Shrinking comedy appetite no laughing matter

Interest in comedy is waning, according to new data, and it even depends on where you live.


Fewer Australians are after something funny to watch, read or listen to during the week, according to data from Roy Morgan Research.

50% of Australians aged 14 and over cite ‘something funny’ as their top media content preference at least once during the week -leaving another 50% who don’t consider a single time when comedy is their ideal type of content across the week.

According to Roy Morgan ‘Comedy’ as a genre preference has been declining consistently by around 1% point a year since 2011, when 54% said there was at least one point during the week when something funny was their preferred type of content.

In 2011 58% of Queenslanders sought something funny on occasion—but it’s now down to 52%.

In Victoria and NSW / ACT it is a neat 50/50 split between seeking funny and not, while in South Australia and Tasmania those seeking humour trails those who don’t.

53% of Western Australians remain unchanged in desiring Comedy -most amused state of all.

“For a nation that prides itself on its unique sense of humour, it’s interesting that only half of us ever explicitly want comedic content at particular times during the week,” said Tim Martin, General Manager – Media, Roy Morgan Research.

“The recent decline is being driven by fewer Australians wanting comedy after dinner. At other times of day, the proportion of us seeking a bit of comedy is steady or has even increased—however the after dinner timeslot has long been comedy’s prime time, so its decline here has had a big impact on the overall full-week rate.

“This is perhaps a bit of a chicken vs egg scenario, with viewers’ changing preferences both driving and being driven by the amount (and quality) of shows that networks schedule. Most comedy has long been supplanted by reality competition shows on commercial TV after dinner. Whether Nine’s Here Come the Habibs! serves to reinvigorate or obliterate our appetite for after-dinner laughs remains to be seen, but with over one in four people still saying they prefer comedy after dinner, networks may find viewers are turning to Pay TV or subscription video on-demand service like Netflix and Stan to get their fix.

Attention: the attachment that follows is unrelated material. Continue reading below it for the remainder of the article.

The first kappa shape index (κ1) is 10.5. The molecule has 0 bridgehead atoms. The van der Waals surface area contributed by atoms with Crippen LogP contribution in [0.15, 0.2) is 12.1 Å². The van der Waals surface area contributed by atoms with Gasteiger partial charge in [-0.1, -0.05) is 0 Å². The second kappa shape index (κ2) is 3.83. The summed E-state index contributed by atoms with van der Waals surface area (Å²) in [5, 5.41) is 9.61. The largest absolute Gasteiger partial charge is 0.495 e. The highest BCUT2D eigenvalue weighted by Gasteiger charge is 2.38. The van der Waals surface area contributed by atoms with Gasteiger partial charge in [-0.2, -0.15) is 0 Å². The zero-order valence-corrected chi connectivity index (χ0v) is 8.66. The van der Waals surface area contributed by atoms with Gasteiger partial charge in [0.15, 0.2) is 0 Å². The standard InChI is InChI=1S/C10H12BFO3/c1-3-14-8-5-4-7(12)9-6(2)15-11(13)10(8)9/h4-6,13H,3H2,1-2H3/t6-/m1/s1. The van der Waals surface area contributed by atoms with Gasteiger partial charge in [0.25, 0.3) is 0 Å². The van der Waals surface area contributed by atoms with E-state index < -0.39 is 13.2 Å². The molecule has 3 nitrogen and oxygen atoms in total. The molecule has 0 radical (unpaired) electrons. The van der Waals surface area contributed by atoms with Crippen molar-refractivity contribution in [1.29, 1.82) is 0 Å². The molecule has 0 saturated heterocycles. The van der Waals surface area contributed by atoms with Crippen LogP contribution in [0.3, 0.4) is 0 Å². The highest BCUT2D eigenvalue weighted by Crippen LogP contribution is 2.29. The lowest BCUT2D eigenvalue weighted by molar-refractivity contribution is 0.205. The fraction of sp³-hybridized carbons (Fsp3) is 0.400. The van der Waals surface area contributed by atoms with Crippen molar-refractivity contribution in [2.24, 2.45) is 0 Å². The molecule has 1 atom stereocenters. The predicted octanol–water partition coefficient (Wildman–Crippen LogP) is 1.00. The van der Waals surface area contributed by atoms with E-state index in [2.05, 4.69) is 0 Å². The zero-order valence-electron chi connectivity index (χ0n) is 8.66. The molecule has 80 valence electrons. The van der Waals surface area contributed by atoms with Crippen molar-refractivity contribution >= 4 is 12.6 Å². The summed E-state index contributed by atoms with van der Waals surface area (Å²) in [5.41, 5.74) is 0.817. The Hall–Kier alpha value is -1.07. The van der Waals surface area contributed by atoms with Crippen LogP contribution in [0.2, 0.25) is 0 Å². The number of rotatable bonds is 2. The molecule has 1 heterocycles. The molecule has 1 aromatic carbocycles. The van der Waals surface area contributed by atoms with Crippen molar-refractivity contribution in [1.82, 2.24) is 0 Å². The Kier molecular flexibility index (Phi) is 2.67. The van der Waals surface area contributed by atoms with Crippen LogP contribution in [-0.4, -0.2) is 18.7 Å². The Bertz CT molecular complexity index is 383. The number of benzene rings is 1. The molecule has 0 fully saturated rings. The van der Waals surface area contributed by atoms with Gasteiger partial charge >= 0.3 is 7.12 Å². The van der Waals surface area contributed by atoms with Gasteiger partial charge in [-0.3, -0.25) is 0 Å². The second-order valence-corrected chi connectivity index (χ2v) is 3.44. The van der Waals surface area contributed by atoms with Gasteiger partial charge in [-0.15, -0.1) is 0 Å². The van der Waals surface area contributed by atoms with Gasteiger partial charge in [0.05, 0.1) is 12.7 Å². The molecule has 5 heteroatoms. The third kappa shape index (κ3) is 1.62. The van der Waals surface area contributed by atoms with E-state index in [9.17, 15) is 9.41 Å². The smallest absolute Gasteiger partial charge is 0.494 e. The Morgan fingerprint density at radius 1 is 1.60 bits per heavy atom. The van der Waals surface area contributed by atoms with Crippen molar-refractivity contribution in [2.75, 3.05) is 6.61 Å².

“The proportion of people who want something to laugh at declines dramatically with age: from around two in three 14-24 year-olds down to only 37% of those aged 50 and over. 25-34 year-olds are the only ones who today are (slightly) more likely to cite something as a media preference at least once during the week, with the sharpest drop among 35-49 year-olds.

“Last year, the US sitcom Big Bang Theory was again the most widely beloved free-to-air show on Australian TV, with 14% of people citing it as something they really love to watch. But maybe that’s less for the laughs and more for the educational scientific insights.”

Also ranking in the Free to Air Top Ten shows people “love to watch” were Modern Family (4th on list with 7.2%) and Mrs Brown’s Boys (7th, with 7.1%).

Elsewhere, QI was at number 20 (5.8% love), Shaun Micallef’s Mad as Hell was 28th, Simpsons at 31 (5.1%) and Vicar of Dibley at 32 (5.0%). Utopia was a show people ‘really love to watch’ by 2.9% of people, Please Like Me by 1.1%, and Brooklyn Nine-Nine by 1.8%.

The survey of 50,000 people took place from October 2014 to Sept 2015 but did not include Pay TV or SVOD shows.

23 Responses

  1. I don’t think HCTH is a funny show as it represents a racist and a low-socioeconomic society towards white Australians. It would contain some kind of silly jokes, stereotypes and assumptions. This show would flop.

  2. If there was more outrageously good comedy available to watch I’m sure more people would nominate it as a preference. It’s part of human nature to like things that are funny (they’re a quick hit of pleasure) and I’d say the survey highlights an issue about lack of content.